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Mayor Durkan Signs Energy Efficiency Legislation to Reduce Building Emissions

City to Expand First-in-the-Nation ‘Energy Efficiency as a Service’ pilot program for up to 30 buildings

SEATTLE (April 11) – Seattle Mayor Jenny A. Durkan signed into law two bills that will reduce fossil-fuel emissions from buildings. The two bills allow Seattle City Light to offer additional incentives to commercial building owners in exchange for significant energy-saving retrofits to buildings. Last week, Mayor Durkan announced bold actions to reduce carbon pollution from our transportation and building sectors, which are the top two contributors to Seattle’s climate emissions.

“Seattle continues to lead on climate change, especially as it relates to reducing our carbon footprint in buildings. The continuation of our pioneering program to encourage energy efficiency is a model for the rest of the country. Our City’s innovation and influence is growing across the country – Seattle is on the leading edge of a fossil-free future,” said Mayor Durkan. “Expanding both of these key initiatives, we are adding another mode for instituting energy efficiency to reduce the polluting of our environment.”

“These pieces of legislation affirm our collective commitment to make sure that communities of color are also benefiting from creating a clean, green energy economy,” said Councilmember Teresa Mosqueda, (Pos. 8 – Citywide) and Chair of the Housing, Health, Energy and Workers Rights committee.  Mosqueda’s amendment to the bill included provisions to ensure strong labor standard protections were included.  “With the leadership of the blue-green coalition – including environmentalists, labor unions, communities of color, and green energy builders – we will continue to advance and protect the environment and rights our communities and workers.”

The first bill expands the pilot program offering Energy Efficiency as a Service (EEaaS) through Seattle City Light, the nation’s greenest utility. The EEaaS program directs energy savings to building owners who bear the costs of energy efficiency retrofits. This program aims to protect tenants from increased energy bills while incentivizing building owners to implement energy efficiency improvements. Seattle City Light provides the incentive through rebates based on actual energy saved. This financial structure is designed to overcome building owners’ reluctance to undertake costly energy efficiency improvements by ensuring a predictable rate of return on their investments. The City wins in energy use reduction, and building owners win in rebates on their energy savings. This legislation’s expansion of the pilot program authorizes up to 30 buildings to participate in the EEaaS program, with contract lengths of up to 20 years.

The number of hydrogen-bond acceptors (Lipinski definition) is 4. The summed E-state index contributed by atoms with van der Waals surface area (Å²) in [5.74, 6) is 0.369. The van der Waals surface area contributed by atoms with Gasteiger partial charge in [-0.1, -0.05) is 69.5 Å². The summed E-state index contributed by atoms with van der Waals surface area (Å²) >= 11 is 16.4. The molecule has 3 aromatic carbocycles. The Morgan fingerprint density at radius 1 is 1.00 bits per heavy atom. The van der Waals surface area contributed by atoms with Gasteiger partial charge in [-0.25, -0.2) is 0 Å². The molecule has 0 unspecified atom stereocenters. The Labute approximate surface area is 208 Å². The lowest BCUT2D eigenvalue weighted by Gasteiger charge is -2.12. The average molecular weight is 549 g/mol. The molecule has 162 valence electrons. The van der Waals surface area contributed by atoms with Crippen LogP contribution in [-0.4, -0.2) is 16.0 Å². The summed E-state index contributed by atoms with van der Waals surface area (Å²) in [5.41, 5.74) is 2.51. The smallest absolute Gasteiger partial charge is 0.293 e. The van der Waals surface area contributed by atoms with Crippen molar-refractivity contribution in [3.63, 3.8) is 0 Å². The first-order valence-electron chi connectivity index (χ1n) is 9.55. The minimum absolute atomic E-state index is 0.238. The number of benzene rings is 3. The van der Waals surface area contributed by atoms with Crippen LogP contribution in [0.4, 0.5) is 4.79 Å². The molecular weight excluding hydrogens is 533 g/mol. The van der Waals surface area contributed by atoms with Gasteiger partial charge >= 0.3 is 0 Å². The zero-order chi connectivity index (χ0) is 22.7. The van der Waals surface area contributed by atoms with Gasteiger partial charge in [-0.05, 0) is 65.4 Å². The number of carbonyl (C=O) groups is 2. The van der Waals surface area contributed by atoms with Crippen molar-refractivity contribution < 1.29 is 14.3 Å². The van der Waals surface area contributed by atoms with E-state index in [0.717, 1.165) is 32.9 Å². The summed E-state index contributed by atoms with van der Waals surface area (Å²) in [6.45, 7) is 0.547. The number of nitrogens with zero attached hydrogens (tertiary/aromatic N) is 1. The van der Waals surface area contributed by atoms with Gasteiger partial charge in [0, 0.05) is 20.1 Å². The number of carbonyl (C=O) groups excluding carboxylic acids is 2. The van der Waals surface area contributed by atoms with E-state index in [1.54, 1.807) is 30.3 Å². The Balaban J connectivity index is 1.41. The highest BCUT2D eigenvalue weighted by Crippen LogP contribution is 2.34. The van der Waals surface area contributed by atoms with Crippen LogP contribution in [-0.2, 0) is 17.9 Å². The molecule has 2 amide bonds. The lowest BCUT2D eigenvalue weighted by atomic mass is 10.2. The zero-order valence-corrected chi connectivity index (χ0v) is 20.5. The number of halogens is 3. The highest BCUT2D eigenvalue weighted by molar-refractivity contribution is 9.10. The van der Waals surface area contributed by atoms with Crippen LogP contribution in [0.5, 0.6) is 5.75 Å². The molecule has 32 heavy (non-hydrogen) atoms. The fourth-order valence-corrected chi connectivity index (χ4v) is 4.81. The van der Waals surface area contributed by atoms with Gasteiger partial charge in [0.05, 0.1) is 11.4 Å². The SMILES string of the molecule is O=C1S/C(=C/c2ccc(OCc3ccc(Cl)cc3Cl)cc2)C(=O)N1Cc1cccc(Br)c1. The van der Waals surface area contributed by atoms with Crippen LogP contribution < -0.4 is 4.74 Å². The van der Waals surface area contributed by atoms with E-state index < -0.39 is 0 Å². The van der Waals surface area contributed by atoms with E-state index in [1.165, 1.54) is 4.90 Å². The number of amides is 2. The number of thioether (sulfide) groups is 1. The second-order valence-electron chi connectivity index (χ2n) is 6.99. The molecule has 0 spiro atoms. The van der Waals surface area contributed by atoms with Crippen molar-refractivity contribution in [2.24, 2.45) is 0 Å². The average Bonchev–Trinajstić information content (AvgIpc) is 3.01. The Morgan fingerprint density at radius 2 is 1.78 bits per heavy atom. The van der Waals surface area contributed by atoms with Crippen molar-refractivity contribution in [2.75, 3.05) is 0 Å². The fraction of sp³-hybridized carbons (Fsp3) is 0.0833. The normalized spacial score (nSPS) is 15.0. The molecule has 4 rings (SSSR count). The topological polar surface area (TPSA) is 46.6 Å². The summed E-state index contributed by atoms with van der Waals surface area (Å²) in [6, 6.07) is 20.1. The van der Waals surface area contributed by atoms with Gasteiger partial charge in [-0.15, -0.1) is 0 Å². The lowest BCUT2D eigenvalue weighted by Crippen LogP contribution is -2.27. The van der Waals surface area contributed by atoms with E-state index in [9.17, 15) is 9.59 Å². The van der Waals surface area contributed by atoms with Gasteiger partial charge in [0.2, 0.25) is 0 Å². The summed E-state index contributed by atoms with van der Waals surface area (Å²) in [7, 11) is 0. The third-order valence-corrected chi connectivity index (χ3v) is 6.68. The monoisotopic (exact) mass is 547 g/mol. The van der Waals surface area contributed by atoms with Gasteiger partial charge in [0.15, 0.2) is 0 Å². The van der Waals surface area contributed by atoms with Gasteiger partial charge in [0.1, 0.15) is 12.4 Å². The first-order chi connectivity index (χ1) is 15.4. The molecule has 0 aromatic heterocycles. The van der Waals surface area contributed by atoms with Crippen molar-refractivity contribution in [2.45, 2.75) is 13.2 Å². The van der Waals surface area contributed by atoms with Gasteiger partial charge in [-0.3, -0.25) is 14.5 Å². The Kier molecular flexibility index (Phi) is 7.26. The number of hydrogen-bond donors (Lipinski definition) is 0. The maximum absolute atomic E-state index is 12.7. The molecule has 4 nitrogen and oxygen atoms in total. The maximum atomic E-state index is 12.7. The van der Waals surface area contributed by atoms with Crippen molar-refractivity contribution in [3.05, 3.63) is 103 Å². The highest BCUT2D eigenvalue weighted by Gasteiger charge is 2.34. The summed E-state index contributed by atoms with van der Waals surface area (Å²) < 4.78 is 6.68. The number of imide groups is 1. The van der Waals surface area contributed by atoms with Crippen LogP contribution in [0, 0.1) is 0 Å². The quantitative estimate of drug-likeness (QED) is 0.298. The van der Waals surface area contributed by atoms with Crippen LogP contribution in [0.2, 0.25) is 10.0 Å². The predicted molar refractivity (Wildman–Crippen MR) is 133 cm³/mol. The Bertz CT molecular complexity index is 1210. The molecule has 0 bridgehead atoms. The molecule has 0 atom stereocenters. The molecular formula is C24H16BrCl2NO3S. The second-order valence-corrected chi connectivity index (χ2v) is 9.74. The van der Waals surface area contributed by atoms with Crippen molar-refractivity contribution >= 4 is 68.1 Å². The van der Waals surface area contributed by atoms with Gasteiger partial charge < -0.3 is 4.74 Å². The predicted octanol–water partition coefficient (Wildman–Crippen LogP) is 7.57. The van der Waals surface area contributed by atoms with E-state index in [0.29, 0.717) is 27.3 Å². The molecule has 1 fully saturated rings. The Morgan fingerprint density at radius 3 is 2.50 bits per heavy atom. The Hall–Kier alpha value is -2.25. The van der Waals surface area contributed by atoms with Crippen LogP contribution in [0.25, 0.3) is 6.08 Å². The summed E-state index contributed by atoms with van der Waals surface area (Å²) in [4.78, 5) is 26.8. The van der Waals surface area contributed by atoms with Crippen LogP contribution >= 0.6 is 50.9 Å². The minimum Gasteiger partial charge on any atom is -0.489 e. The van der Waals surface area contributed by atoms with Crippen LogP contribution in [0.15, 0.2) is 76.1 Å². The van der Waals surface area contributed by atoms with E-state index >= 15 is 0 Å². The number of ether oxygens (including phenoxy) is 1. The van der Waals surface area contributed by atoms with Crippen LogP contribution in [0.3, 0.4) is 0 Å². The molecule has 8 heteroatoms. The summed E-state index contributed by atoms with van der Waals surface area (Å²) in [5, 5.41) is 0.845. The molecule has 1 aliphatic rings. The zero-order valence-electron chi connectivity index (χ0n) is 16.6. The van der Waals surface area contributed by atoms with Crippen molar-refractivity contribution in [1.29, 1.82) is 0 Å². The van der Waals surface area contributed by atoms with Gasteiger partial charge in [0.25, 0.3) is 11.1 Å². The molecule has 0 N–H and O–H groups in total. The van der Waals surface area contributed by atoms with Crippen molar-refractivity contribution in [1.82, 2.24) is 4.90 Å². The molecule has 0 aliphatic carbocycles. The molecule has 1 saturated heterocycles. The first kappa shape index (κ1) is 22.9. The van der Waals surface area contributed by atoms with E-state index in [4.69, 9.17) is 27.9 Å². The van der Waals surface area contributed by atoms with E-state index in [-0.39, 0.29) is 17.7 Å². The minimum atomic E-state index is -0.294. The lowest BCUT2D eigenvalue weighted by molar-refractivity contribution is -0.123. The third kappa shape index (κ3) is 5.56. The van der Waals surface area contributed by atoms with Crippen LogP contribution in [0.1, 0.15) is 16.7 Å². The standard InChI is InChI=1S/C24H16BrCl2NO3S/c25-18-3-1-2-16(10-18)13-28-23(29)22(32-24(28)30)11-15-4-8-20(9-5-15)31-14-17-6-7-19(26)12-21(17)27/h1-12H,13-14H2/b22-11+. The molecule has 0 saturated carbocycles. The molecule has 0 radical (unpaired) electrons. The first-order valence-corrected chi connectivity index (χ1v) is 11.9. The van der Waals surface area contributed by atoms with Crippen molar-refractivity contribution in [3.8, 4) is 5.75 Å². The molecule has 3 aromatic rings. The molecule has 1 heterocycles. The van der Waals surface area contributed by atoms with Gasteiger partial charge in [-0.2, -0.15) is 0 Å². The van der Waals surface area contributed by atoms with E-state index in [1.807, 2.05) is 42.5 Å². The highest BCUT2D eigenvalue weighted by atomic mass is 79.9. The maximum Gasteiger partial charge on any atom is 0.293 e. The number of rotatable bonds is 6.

The second bill extends Seattle City Light’s highly successful ‘Pay for Performance’ (P4P) program. Through P4P, City Light provides incentive payments over time for energy efficiency performance. The payments are based on verified energy efficiency, rather than estimated costs upfront. Because P4P simplifies the incentive into a single payment schedule for total energy saved, rather than multiple separate payments for prescribed energy efficiency tools, it allows for flexible and creative projects while maximizing the incentive for real energy savings. This bill authorizes longer contracts between City Light and P4P participants, extending the limit from two to seven years. Longer contracts will create more certainty for building owners and more attractive incentives to improve buildings’ energy efficiency.